Saturday, January 26, 2013
Saturday Night At The Movies
After writing all about the flu last week, Dennis got a bad case of ... the flu. So, I'm reprising this Top Ten from a few years back because I just re-watched "Heat" and remembers how much I enjoyed a good heist movie.
Don’t nobody move: The art of the heist caper
By Dennis Hartley
Glancing over the most recent theater schedules, it would seem that the “heist caper” is back (not that it ever really went away). As of this writing, we have the Michael Caine and Demi Moore diamond heist flick, Flawless, running concurrently in theaters and on PPV. Kevin Spacey stars in 21, which concerns an attempt to fleece a Vegas casino. IFC Films has an offering called How to Rob a Bank, which is in limited release and on PPV.
I haven’t had a chance to screen any of the aforementioned yet, but there is another new heist caper that I have seen, and would like to recommend to you. I’ll admit, I didn’t rush right out to see The Bank Job, for several reasons: 1) The generic title, 2) I usually equate star Jason Statham’s name with mindless action flicks, and 3) I had never forgiven director Roger Donaldson for spilling Cocktail onto theater floors (a pity-he had shown such promise back in his early New Zealand days with the astounding Smash Palace)).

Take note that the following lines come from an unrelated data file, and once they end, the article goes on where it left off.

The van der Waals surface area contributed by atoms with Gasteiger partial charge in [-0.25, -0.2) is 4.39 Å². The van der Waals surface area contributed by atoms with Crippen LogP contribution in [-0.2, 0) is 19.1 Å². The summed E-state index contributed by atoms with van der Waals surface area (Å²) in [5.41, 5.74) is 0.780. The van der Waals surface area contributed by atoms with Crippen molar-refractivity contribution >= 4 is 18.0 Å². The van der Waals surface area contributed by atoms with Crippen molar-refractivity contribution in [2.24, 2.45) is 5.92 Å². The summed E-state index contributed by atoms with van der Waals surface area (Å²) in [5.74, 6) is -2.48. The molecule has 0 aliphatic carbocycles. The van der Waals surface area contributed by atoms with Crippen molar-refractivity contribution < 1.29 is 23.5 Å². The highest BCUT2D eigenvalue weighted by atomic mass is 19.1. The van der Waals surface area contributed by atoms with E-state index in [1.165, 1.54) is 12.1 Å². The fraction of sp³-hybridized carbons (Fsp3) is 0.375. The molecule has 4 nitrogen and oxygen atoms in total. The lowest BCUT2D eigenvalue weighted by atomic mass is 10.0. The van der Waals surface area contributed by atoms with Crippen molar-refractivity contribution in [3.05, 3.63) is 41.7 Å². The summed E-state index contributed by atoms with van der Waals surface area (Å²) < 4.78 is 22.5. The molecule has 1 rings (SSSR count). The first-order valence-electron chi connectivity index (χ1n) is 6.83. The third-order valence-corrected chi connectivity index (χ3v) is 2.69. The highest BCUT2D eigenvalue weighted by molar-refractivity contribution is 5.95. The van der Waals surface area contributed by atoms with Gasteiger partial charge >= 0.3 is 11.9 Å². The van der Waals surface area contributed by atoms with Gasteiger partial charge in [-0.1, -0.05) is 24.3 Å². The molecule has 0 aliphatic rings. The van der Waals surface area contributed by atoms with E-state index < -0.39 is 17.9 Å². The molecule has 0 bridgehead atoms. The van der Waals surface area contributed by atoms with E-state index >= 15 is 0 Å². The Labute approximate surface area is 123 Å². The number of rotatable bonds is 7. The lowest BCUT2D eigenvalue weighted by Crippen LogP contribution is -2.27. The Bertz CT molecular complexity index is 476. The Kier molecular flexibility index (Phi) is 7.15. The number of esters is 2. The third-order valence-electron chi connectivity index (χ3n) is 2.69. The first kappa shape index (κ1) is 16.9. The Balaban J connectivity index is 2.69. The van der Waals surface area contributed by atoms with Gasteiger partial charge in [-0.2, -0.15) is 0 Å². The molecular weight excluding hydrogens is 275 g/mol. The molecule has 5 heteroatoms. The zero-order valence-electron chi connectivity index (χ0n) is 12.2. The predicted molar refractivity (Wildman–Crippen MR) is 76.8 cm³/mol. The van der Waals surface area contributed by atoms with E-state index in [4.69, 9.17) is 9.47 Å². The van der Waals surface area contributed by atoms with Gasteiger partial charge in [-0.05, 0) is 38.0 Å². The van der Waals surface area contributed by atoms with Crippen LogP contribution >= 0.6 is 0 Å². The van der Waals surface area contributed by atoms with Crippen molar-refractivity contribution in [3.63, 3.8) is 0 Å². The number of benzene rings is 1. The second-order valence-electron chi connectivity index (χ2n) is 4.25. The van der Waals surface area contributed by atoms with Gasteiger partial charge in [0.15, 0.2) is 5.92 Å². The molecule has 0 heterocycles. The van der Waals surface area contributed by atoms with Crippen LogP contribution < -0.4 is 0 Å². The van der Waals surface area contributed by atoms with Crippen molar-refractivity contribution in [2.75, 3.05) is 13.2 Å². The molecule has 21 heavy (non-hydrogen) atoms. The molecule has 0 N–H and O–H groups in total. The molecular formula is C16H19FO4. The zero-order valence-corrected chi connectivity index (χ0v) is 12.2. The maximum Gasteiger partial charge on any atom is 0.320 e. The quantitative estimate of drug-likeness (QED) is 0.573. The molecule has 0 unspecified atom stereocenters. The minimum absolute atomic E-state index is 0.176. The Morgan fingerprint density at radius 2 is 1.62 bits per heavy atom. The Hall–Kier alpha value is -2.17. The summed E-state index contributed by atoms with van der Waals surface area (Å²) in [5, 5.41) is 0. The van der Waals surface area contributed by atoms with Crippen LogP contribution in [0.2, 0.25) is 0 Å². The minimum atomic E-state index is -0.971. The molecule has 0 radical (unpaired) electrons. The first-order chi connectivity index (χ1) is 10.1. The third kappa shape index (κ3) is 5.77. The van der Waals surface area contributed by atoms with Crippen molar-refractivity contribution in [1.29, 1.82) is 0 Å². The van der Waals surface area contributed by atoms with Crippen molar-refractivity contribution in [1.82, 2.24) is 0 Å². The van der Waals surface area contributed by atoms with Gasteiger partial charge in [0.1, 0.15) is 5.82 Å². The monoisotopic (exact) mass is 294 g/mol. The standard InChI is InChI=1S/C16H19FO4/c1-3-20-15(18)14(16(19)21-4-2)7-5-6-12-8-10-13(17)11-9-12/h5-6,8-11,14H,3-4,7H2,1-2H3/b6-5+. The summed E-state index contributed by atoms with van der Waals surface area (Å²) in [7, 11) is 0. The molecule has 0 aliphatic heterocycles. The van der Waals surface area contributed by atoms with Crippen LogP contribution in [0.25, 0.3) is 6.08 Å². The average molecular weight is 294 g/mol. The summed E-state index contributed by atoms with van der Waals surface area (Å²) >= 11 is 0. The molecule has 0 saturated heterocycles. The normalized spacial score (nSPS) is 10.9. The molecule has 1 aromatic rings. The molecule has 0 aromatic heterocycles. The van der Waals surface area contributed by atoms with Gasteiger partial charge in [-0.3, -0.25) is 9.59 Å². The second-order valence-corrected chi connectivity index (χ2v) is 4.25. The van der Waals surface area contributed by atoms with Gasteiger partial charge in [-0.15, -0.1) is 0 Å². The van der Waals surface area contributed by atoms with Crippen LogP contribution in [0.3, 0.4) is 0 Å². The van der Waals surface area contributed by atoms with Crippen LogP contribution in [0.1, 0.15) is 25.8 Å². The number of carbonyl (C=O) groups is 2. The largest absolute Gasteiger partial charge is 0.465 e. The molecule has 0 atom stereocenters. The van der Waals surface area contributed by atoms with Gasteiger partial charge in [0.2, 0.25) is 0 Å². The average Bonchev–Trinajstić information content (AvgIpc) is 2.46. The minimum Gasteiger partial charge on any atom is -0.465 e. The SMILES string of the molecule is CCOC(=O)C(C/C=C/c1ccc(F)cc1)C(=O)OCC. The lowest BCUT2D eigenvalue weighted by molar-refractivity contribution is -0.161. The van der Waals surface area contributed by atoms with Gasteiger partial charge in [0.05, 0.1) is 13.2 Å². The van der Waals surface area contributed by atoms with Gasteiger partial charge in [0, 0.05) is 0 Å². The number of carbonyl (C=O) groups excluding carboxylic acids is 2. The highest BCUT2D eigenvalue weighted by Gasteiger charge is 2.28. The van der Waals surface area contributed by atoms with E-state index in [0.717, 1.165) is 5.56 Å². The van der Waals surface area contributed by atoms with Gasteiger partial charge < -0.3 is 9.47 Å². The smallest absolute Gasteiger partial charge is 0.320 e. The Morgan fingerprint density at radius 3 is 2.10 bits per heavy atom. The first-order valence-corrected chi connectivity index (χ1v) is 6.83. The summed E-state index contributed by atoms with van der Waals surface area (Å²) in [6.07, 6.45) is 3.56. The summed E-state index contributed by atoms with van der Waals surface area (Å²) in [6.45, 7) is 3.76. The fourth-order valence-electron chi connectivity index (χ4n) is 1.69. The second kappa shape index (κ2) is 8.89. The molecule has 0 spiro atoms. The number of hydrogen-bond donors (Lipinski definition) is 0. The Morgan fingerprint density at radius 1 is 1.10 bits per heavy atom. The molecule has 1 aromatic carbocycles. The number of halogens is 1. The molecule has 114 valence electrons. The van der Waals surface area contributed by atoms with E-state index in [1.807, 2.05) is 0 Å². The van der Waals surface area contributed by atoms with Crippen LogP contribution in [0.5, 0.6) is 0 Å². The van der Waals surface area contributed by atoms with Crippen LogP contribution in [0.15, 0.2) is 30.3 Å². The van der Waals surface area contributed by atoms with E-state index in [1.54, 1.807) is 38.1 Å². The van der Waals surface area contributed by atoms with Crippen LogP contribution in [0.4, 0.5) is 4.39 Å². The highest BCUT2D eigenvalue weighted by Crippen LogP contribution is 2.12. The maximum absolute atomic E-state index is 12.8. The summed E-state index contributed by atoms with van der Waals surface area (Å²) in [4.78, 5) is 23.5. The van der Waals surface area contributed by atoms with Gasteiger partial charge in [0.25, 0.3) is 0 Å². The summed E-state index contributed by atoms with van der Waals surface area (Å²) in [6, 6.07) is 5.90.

But I must say, Donaldson has redeemed himself quite well with his new film, which is based on a high-profile robbery that took place in England in the 1970s. Statham plays a low-level London criminal who is approached by an acquaintance (the lovely Saffron Burrows) with a plan to rob some safe-deposit boxes in a prestigious London bank. Unbeknownst to Statham and his gang, some of the boxes contain sex blackmail material that could potentially unseat several highly-placed members of the British government. To tell you much more would risk spoilers, so we’ll just say many twists and turns ensue.